Scream: The end of an era

Formula 1 is indeed entertainment. It comes with a balanced romance of thrills and speed, danger and talent. However there can be an entirely separate appreciation for the noise alone that a Formula 1 engine expels.

It is easy to be thankful of lateral and vertical G-forces, cornering speeds and breaking distances, but nothing can measure against the 147db of a Formula 1 car’s drive by. Any louder and the vibrations become nearly impossible for a person to close his/her throat. Over the years, we have seen regulations change, and with that there have been deviations in the pitch and loudness of engines – each with its very own unique traits. In the 50’s drivers, engineers and fans alike were treated to the rugged, coarse sounds of a v16 BRM. Its noise was so imperfect and unrefined it was simply beautiful. One can only imagine how it could have shattered the delicate silence of British countryside all those years ago. Then came more developments in regulations which brought the shrieking sound of the v12 Ligier Matra to Formula 1’s ears during the 70’s and was a difficult benchmark tone for any engine maker to equal. Not many have been lucky enough to be graced with the prompt blare of a Ligier Matra in the flesh. Hearing driver vs. machine shifting through gears and away into the distant regions of a track is a pleasure that only a lucky handful have had the privilege to listen to. Then, during the 1980’s, we witnessed Formula 1’s first era of turbo charged cars, and with it, came its own distinctively terrifying racket. Cars reached roughly 1400 bhp during qualifying days. Twin turbo engines would have a deafening roar with flames spitting and licking the air around the rear exhausts. It was so frightening it looked almost sinister. Come 1989, the world of F1 was set to return to the pleasures and sounds of naturally aspirated engines. Fans were treated to the high pitched revving screams of the cars that would make the 90’s and the first decade of the 2000’s an infamous chapter of Formula 1.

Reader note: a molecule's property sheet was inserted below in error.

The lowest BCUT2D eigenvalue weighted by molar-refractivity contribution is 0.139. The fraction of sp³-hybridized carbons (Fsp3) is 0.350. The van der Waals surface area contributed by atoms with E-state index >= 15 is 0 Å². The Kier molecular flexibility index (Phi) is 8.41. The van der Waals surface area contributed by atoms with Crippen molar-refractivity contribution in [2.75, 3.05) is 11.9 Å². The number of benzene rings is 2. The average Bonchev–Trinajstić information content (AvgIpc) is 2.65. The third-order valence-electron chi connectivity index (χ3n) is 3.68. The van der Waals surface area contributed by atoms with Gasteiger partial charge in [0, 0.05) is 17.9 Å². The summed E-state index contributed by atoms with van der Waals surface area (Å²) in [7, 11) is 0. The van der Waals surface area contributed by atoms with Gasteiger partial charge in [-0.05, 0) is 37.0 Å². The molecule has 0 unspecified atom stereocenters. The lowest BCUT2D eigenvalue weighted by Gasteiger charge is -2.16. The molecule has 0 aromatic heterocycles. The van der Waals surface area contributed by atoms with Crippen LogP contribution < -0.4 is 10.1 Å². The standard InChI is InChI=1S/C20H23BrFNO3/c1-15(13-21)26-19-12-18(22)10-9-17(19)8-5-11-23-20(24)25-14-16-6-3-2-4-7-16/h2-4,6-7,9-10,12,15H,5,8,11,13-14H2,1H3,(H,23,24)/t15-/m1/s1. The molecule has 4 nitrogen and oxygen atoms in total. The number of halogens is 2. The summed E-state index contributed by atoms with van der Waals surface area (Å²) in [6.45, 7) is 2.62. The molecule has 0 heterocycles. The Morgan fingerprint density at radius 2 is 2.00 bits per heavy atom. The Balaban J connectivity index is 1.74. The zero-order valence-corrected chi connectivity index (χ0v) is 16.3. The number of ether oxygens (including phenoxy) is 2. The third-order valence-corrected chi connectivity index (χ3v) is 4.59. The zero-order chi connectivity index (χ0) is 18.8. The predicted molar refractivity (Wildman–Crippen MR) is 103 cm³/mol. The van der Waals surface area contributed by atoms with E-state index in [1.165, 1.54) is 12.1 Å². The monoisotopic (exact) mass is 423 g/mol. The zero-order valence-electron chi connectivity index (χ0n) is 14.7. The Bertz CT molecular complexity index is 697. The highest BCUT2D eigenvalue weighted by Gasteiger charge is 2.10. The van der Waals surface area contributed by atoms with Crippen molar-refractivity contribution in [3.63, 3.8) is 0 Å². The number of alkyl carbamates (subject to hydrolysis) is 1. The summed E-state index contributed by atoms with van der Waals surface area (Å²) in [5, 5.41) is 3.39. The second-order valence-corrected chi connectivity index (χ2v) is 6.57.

F1 fire

2014 has reached a landmark in the sports history. Engines are now described as “Power Units” where cars are prescribed to have a reduced engine size of 1.6 litre capacity accompanied with an improved and more efficient KERS system which is now branded as ERS.  This year, the new power units have gained a large amount of criticism. From the notorious screams of 2013’s V8 engines to the lazy, unenthusiastic groans of 2014’s hybrid power units, Formula One finds itself in its own entertainment turmoil. F1 has always been about the whole show, the whole package, that comes with a grand prix weekend. Come across a fan (or anyone with an appreciation for motorsport), ask him/her about it and they will probably begin to make the obvious statements. They will mention Schumacher, Senna, the little man with the grey hair, Eau Rouge, Monaco and perhaps ask “and isn’t there also a night race?” They might go on to tell you about teams like Ferrari, and McLaren – the legendary teams. And then they will probably tell you how fast the cars go, and then move onto the noise, oh the noise. Hold on. What noise? 2014 has delivered somewhat of an anti-climax to the renaissance of the turbo era. The soft lazy like drones of the cars has received an underwhelmed reaction. Ear plug manufacturers should be making a loss from hereon, and are likely to be found sitting around a boardroom table wondering what other market is so loud that requires ear plugs.